Wednesday, November 13, 2013

On "Being Entitled' and "The Attitude of Entitlement"

Fellow motorists, don't you just love it when a pedestrian is crossing a street at a busy intersection, oh so slowly moseying along showing all-too-clearly that s/he has the right of way and—Heaven forbid! don't let the rush cause any uptick in the pace. I especially love it when the pedestrian is walking across the street with nose buried in his or her cell phone! And, hey, if there is an accident, of course, the driver is to blame! This little vignette is a picture of the attitude of entitlement!

Oh my, I can hear now the sanctimonious defenses! Of course, I'm not talking about an elderly or infirm pedestrian but c'mon! Unfortunately the slow pokes may also be automobile drivers and they may well feel as I do when they they're the ones in the car.  The truth is, it is a thoughtful gesture to pick up the pace in order to ease the traffic flow that is certainly possible when multiplied hundreds of times.

I am using this rather insignificant but very common annoyance because it clearly depicts the "I don't give a damn" state of mind that most of us are capable of assuming from time to time; it is the attitude of entitlement. And the attitude of entitlement, unfortunately, provides ample ammo for the enemies of entitlement, such as the Randians and the libertarians and all who claim that social entitlements are giveaways and the disempowering tools of the Nanny State. The abusers of social entitlements allow the other side of selfishness to proclaim that entitlement programs only nurture the selfish, gluttonous greed of those who choose to live off the system.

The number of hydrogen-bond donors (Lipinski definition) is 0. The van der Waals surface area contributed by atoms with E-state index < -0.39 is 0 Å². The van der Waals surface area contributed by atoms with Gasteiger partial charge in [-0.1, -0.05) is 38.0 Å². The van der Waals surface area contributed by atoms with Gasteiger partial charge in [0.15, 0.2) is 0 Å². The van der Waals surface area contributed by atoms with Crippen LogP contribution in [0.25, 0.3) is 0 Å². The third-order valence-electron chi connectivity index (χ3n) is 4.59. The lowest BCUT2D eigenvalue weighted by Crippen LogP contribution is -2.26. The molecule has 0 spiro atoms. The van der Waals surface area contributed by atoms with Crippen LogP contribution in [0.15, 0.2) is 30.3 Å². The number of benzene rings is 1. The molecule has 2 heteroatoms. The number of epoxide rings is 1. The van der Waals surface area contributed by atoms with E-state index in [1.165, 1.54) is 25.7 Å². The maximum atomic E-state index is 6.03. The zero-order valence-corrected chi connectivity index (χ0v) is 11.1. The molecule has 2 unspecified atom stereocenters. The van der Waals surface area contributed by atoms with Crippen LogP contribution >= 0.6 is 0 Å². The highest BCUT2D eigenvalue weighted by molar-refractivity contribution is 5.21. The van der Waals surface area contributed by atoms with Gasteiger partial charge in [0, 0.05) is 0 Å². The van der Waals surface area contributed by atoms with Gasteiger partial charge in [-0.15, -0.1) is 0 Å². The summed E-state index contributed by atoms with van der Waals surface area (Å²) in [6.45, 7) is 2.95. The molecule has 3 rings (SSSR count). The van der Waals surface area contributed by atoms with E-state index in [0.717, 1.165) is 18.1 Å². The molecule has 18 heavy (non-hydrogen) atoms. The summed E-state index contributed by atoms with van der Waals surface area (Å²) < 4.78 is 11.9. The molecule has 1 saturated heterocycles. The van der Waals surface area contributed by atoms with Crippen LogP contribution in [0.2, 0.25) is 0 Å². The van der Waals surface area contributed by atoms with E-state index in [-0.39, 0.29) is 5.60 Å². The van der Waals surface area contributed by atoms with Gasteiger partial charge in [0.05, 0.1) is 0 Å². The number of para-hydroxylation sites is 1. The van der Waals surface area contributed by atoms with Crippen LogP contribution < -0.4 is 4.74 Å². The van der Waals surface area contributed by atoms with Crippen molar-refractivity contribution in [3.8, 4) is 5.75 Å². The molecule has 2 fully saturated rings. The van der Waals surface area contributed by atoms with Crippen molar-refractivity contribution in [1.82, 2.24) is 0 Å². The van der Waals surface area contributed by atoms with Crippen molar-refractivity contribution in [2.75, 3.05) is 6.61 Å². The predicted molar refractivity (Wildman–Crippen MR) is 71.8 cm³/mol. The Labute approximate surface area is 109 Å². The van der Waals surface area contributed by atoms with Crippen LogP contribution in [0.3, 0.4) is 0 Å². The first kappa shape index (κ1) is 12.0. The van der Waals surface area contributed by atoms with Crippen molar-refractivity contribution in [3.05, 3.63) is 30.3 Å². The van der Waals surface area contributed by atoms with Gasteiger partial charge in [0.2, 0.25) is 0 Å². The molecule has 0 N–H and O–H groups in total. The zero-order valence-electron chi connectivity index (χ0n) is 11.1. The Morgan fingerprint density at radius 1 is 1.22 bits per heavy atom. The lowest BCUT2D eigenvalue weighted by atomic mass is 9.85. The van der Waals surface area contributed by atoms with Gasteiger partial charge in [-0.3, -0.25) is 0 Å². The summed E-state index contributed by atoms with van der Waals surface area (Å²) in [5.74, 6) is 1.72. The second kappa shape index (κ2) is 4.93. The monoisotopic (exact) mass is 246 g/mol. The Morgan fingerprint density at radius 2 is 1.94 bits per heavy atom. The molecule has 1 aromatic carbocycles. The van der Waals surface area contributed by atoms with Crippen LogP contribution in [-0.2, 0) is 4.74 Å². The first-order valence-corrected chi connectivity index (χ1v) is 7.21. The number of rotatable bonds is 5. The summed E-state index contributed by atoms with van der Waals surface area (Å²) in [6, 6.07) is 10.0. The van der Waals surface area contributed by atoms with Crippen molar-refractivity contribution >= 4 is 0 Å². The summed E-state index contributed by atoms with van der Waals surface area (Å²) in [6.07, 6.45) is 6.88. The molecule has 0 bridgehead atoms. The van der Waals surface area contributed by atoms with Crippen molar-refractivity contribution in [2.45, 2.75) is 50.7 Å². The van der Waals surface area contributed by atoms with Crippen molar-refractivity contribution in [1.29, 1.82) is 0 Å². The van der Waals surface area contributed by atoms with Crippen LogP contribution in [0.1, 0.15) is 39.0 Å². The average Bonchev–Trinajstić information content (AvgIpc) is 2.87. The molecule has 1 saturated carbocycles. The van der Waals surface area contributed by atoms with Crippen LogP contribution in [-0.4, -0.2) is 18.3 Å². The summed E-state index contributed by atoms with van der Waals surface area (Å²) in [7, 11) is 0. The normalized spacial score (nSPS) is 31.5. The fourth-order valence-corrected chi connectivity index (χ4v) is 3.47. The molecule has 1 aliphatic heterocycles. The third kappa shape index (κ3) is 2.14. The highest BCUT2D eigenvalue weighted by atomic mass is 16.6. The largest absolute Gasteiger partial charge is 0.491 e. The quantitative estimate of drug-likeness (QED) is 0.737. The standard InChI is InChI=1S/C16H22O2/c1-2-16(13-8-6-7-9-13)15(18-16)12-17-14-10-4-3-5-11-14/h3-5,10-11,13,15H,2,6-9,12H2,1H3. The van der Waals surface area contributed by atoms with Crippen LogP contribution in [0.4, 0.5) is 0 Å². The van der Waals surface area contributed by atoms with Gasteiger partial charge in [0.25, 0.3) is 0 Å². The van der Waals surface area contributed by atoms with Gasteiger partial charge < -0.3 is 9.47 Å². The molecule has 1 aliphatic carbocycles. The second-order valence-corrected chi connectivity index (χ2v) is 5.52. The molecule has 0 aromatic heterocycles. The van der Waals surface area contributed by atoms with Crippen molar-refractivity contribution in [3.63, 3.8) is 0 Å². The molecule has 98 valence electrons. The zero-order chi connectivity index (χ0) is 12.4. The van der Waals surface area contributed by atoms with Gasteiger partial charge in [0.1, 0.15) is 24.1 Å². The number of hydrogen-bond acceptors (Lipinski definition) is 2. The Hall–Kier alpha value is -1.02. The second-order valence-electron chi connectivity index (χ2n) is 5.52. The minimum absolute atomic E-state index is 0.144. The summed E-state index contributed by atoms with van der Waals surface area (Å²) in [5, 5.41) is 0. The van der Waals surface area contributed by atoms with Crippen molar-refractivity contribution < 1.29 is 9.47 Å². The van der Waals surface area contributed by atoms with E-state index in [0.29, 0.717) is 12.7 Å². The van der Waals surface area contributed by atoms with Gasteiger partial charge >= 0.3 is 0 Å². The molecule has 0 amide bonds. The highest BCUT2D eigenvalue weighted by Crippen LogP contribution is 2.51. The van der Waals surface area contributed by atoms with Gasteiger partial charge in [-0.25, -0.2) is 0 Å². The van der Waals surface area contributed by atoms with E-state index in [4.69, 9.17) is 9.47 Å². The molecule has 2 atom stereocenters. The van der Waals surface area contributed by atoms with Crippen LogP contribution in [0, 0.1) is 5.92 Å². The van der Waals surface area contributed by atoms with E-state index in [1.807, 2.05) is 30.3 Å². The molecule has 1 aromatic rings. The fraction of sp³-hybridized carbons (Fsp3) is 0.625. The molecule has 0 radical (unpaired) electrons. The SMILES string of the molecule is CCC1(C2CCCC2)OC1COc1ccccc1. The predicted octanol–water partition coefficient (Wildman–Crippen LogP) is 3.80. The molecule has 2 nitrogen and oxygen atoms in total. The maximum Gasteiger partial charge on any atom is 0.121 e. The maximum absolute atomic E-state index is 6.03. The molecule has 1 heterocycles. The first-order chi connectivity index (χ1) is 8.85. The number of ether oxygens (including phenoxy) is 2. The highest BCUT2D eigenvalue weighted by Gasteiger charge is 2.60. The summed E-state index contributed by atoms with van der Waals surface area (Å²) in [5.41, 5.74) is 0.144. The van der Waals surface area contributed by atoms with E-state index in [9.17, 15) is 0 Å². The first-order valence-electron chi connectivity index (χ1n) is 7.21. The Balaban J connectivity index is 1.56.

But the irony is all too clear. Those who assume the attitude of entitlement and demand more than what is fair or justly deserved are the true cousins of the uber selfish who would deny virtually all social services and benefits even when basic needs and corresponding entitlements have been fairly established. The uber selfish may indeed show the most audacity in their display of the attitude of entitlement. They are ungrateful for their wealth and their good fortune—even if justly earned, and do not appreciate the profound debt owed to all those whose sweat and struggle have made their financial good fortune possible. The uber selfish owe their attitude of entitlement to arrogance, which is blind to the reality of how much each and every human being owes to its fellowship with others.                                                                                  

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